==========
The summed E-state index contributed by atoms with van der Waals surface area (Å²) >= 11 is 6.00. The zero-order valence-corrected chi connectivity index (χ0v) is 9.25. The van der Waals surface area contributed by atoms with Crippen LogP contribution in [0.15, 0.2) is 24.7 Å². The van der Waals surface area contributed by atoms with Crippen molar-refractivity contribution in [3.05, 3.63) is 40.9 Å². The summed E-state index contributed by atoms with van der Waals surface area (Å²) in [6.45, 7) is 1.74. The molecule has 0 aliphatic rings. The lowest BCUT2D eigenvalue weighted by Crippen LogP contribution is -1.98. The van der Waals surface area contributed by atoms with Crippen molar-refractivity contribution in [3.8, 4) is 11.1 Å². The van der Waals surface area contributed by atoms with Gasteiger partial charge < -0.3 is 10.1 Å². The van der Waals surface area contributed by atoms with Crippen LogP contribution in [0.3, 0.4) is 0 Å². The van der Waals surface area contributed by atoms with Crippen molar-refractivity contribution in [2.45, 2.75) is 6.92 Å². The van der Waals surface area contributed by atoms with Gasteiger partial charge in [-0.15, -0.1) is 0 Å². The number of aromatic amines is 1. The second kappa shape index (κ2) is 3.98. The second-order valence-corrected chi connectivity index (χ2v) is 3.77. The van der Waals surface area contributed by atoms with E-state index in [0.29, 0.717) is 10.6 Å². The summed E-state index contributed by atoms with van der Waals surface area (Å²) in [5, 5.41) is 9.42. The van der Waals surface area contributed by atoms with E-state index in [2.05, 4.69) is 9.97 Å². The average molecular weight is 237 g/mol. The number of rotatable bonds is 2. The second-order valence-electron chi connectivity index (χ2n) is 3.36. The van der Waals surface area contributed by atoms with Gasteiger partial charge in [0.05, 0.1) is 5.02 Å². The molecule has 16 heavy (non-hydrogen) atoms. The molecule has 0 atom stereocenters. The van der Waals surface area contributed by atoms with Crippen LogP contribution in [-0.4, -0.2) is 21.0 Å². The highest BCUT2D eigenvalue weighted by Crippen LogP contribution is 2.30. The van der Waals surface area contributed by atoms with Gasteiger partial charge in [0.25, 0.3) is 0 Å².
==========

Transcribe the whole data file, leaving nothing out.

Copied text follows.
The summed E-state index contributed by atoms with van der Waals surface area (Å²) >= 11 is 6.00. The zero-order valence-corrected chi connectivity index (χ0v) is 9.25. The van der Waals surface area contributed by atoms with Crippen LogP contribution in [0.15, 0.2) is 24.7 Å². The van der Waals surface area contributed by atoms with Crippen molar-refractivity contribution in [3.05, 3.63) is 40.9 Å². The summed E-state index contributed by atoms with van der Waals surface area (Å²) in [6.45, 7) is 1.74. The molecule has 0 aliphatic rings. The lowest BCUT2D eigenvalue weighted by Crippen LogP contribution is -1.98. The van der Waals surface area contributed by atoms with Crippen molar-refractivity contribution in [3.8, 4) is 11.1 Å². The van der Waals surface area contributed by atoms with Gasteiger partial charge < -0.3 is 10.1 Å². The van der Waals surface area contributed by atoms with Crippen LogP contribution in [0.3, 0.4) is 0 Å². The van der Waals surface area contributed by atoms with Crippen molar-refractivity contribution in [2.45, 2.75) is 6.92 Å². The van der Waals surface area contributed by atoms with Gasteiger partial charge in [-0.15, -0.1) is 0 Å². The number of aromatic amines is 1. The second kappa shape index (κ2) is 3.98. The second-order valence-corrected chi connectivity index (χ2v) is 3.77. The van der Waals surface area contributed by atoms with E-state index in [0.29, 0.717) is 10.6 Å². The summed E-state index contributed by atoms with van der Waals surface area (Å²) in [5, 5.41) is 9.42. The van der Waals surface area contributed by atoms with E-state index in [2.05, 4.69) is 9.97 Å². The average molecular weight is 237 g/mol. The number of rotatable bonds is 2. The second-order valence-electron chi connectivity index (χ2n) is 3.36. The van der Waals surface area contributed by atoms with Gasteiger partial charge in [0.05, 0.1) is 5.02 Å². The molecule has 16 heavy (non-hydrogen) atoms. The molecule has 0 atom stereocenters. The van der Waals surface area contributed by atoms with Crippen LogP contribution in [-0.4, -0.2) is 21.0 Å². The highest BCUT2D eigenvalue weighted by Crippen LogP contribution is 2.30. The van der Waals surface area contributed by atoms with Gasteiger partial charge in [0.25, 0.3) is 0 Å².